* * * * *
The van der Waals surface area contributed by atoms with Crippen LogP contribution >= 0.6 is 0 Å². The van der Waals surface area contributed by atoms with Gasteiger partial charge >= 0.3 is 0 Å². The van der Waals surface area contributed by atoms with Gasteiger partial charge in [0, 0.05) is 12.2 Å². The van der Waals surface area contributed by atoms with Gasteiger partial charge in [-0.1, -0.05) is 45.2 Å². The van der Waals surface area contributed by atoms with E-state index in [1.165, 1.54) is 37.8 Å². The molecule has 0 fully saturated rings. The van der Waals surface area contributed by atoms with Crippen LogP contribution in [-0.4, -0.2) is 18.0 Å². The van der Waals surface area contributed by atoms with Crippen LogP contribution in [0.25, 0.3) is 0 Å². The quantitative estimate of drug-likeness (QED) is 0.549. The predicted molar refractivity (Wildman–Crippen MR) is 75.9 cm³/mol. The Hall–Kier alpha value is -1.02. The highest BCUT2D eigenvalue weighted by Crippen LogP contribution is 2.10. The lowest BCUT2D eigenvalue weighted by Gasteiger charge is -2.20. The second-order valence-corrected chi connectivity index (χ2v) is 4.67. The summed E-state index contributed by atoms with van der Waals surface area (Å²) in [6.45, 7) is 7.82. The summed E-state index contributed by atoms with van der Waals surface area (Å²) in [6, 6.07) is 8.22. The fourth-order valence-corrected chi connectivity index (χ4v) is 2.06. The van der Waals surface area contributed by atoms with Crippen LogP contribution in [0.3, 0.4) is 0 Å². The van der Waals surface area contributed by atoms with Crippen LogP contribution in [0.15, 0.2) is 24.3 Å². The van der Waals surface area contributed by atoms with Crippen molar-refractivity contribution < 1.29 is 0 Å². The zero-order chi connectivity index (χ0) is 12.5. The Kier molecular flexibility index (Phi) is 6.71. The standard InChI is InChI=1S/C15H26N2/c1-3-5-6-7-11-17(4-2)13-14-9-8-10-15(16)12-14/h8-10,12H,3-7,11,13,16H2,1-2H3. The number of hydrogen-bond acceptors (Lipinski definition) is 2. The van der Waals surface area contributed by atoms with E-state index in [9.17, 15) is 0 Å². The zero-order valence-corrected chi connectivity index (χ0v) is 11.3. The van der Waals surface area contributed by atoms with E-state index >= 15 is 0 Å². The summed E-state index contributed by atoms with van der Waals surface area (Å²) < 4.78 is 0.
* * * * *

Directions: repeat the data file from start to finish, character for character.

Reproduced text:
The van der Waals surface area contributed by atoms with Crippen LogP contribution >= 0.6 is 0 Å². The van der Waals surface area contributed by atoms with Gasteiger partial charge >= 0.3 is 0 Å². The van der Waals surface area contributed by atoms with Gasteiger partial charge in [0, 0.05) is 12.2 Å². The van der Waals surface area contributed by atoms with Gasteiger partial charge in [-0.1, -0.05) is 45.2 Å². The van der Waals surface area contributed by atoms with E-state index in [1.165, 1.54) is 37.8 Å². The molecule has 0 fully saturated rings. The van der Waals surface area contributed by atoms with Crippen LogP contribution in [-0.4, -0.2) is 18.0 Å². The van der Waals surface area contributed by atoms with Crippen LogP contribution in [0.25, 0.3) is 0 Å². The quantitative estimate of drug-likeness (QED) is 0.549. The predicted molar refractivity (Wildman–Crippen MR) is 75.9 cm³/mol. The Hall–Kier alpha value is -1.02. The highest BCUT2D eigenvalue weighted by Crippen LogP contribution is 2.10. The lowest BCUT2D eigenvalue weighted by Gasteiger charge is -2.20. The second-order valence-corrected chi connectivity index (χ2v) is 4.67. The summed E-state index contributed by atoms with van der Waals surface area (Å²) in [6.45, 7) is 7.82. The summed E-state index contributed by atoms with van der Waals surface area (Å²) in [6, 6.07) is 8.22. The fourth-order valence-corrected chi connectivity index (χ4v) is 2.06. The van der Waals surface area contributed by atoms with Crippen LogP contribution in [0.3, 0.4) is 0 Å². The van der Waals surface area contributed by atoms with Crippen LogP contribution in [0.15, 0.2) is 24.3 Å². The van der Waals surface area contributed by atoms with Crippen molar-refractivity contribution < 1.29 is 0 Å². The zero-order chi connectivity index (χ0) is 12.5. The Kier molecular flexibility index (Phi) is 6.71. The standard InChI is InChI=1S/C15H26N2/c1-3-5-6-7-11-17(4-2)13-14-9-8-10-15(16)12-14/h8-10,12H,3-7,11,13,16H2,1-2H3. The number of hydrogen-bond acceptors (Lipinski definition) is 2. The van der Waals surface area contributed by atoms with E-state index in [9.17, 15) is 0 Å². The zero-order valence-corrected chi connectivity index (χ0v) is 11.3. The van der Waals surface area contributed by atoms with E-state index >= 15 is 0 Å². The summed E-state index contributed by atoms with van der Waals surface area (Å²) < 4.78 is 0.